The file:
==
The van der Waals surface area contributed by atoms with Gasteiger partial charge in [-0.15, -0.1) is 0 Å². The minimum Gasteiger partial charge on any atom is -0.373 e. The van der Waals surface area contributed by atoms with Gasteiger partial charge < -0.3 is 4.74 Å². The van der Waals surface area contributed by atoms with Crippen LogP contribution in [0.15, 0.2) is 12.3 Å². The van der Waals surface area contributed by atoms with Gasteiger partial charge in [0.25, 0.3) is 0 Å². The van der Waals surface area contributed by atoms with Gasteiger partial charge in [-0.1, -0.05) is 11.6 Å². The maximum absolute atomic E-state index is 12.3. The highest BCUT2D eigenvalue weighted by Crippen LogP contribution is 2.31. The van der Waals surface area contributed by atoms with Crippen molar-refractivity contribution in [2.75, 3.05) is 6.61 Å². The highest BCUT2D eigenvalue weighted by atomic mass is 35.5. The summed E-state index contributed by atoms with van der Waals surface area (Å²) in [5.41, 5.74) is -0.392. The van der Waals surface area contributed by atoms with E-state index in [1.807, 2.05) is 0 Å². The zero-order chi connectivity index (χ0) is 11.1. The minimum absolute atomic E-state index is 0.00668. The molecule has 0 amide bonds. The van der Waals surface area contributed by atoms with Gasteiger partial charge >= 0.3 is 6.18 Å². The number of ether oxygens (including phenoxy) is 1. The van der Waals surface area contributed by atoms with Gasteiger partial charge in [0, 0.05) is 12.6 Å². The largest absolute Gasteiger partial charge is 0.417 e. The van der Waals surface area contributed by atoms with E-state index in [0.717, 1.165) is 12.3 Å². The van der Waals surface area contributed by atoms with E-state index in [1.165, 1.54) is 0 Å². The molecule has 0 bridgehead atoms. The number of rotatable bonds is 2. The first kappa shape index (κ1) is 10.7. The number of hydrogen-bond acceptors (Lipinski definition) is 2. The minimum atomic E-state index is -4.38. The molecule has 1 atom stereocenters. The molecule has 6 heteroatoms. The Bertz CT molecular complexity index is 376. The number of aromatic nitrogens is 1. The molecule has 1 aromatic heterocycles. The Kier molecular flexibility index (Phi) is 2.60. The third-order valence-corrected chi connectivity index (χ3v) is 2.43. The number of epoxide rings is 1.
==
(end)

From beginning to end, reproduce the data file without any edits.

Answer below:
The van der Waals surface area contributed by atoms with Gasteiger partial charge in [-0.15, -0.1) is 0 Å². The minimum Gasteiger partial charge on any atom is -0.373 e. The van der Waals surface area contributed by atoms with Gasteiger partial charge < -0.3 is 4.74 Å². The van der Waals surface area contributed by atoms with Crippen LogP contribution in [0.15, 0.2) is 12.3 Å². The van der Waals surface area contributed by atoms with Gasteiger partial charge in [0.25, 0.3) is 0 Å². The van der Waals surface area contributed by atoms with Gasteiger partial charge in [-0.1, -0.05) is 11.6 Å². The maximum absolute atomic E-state index is 12.3. The highest BCUT2D eigenvalue weighted by Crippen LogP contribution is 2.31. The van der Waals surface area contributed by atoms with Crippen molar-refractivity contribution in [2.75, 3.05) is 6.61 Å². The highest BCUT2D eigenvalue weighted by atomic mass is 35.5. The summed E-state index contributed by atoms with van der Waals surface area (Å²) in [5.41, 5.74) is -0.392. The van der Waals surface area contributed by atoms with E-state index in [1.807, 2.05) is 0 Å². The zero-order chi connectivity index (χ0) is 11.1. The minimum absolute atomic E-state index is 0.00668. The molecule has 0 amide bonds. The van der Waals surface area contributed by atoms with Gasteiger partial charge >= 0.3 is 6.18 Å². The number of ether oxygens (including phenoxy) is 1. The van der Waals surface area contributed by atoms with Gasteiger partial charge in [0, 0.05) is 12.6 Å². The largest absolute Gasteiger partial charge is 0.417 e. The van der Waals surface area contributed by atoms with E-state index in [0.717, 1.165) is 12.3 Å². The van der Waals surface area contributed by atoms with E-state index in [1.165, 1.54) is 0 Å². The molecule has 0 bridgehead atoms. The number of rotatable bonds is 2. The first kappa shape index (κ1) is 10.7. The number of hydrogen-bond acceptors (Lipinski definition) is 2. The minimum atomic E-state index is -4.38. The molecule has 1 atom stereocenters. The molecule has 6 heteroatoms. The Bertz CT molecular complexity index is 376. The number of aromatic nitrogens is 1. The molecule has 1 aromatic heterocycles. The Kier molecular flexibility index (Phi) is 2.60. The third-order valence-corrected chi connectivity index (χ3v) is 2.43. The number of epoxide rings is 1.